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Breast Problems - Home Treatment

Breast self-exams are a simple way for you to learn what your breasts normally feel like. During a breast self-exam, you examine your own breasts to look and feel for changes from one month to the next. You will learn how your breasts feel and what is normal for you so that you can spot any changes early. For more information about how to do a breast self-exam, see the topic Breast Self-Examination.

If you have pain or a fever from a breast problem or injury, you can try nonprescription medicines for your symptoms.

Medicine you can buy without a prescription
Try a nonprescription medicine to help treat your fever or pain:

Talk to your child’s doctor before switching back and forth between doses of acetaminophen and ibuprofen. When you switch between two medicines, there is a chance your child will get too much medicine.

Safety tips
Be sure to follow these safety tips when you use a nonprescription medicine:
  • Carefully read and follow all directions on the medicine bottle and box.
  • Do not take more than the recommended dose.
  • Do not take a medicine if you have had an allergic reaction to it in the past.
  • If you have been told to avoid a medicine, call your doctor before you take it.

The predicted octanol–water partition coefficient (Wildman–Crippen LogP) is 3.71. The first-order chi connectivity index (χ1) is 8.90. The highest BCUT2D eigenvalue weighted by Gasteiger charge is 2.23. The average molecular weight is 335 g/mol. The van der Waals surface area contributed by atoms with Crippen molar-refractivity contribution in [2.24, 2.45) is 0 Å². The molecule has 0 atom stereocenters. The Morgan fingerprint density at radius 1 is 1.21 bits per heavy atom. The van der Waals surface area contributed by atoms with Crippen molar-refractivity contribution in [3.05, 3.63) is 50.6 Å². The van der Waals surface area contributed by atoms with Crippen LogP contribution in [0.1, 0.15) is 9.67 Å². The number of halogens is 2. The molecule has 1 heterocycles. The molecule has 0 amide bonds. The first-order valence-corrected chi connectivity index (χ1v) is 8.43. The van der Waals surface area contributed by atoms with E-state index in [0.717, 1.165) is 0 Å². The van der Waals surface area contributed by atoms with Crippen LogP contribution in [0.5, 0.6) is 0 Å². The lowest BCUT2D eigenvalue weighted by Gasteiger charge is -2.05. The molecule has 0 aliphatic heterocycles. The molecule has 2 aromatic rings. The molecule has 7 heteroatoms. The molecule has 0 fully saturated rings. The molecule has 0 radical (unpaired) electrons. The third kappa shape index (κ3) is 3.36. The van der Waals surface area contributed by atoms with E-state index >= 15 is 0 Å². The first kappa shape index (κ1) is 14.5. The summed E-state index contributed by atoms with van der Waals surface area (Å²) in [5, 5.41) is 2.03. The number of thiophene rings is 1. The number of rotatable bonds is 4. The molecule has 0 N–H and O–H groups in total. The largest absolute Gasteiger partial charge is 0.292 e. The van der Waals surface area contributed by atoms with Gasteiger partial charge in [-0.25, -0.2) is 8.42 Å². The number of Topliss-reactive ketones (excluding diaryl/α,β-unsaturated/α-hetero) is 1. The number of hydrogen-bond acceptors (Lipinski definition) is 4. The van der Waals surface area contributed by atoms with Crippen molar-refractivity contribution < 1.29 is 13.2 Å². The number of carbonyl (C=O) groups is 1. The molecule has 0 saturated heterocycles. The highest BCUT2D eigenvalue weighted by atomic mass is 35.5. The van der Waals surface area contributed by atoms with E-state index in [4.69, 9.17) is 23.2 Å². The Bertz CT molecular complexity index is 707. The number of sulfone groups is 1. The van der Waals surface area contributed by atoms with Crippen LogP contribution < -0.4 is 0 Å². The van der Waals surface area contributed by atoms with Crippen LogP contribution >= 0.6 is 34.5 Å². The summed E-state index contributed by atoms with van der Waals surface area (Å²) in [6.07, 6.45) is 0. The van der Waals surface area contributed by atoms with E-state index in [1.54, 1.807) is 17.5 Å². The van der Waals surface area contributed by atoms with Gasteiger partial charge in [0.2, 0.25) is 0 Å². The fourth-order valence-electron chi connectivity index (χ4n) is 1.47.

• If you are or could be pregnant, do not take any medicine other than acetaminophen unless your doctor has told you to.
  • Do not give aspirin to anyone younger than age 20 unless your doctor tells you to.

Alternative medicines or supplements may help relieve breast tenderness, discomfort, or pain (mastalgia). As with all alternative medicines and supplements, be sure to follow the directions on the label. Do not exceed the maximum recommended dose. If you are or could be pregnant, talk with your doctor before taking any medicine or supplement.

Symptoms to watch for during home treatment

Call your doctor if any of the following occur during home treatment:

  • Skin changes, such as dimpling or puckering
  • Changes in the color or feel of the breast
  • Nipple discharge
  • Darkening of the area around the nipple
  • A nipple being drawn inward
  • Any breast problem that lasts more than 2 weeks
  • A breast lump in a man
  • Symptoms of a breast infection
  • Symptoms that become more severe or more frequent
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WebMD Medical Reference from Healthwise

Last Updated: September 09, 2011
This information is not intended to replace the advice of a doctor. Healthwise disclaims any liability for the decisions you make based on this information.
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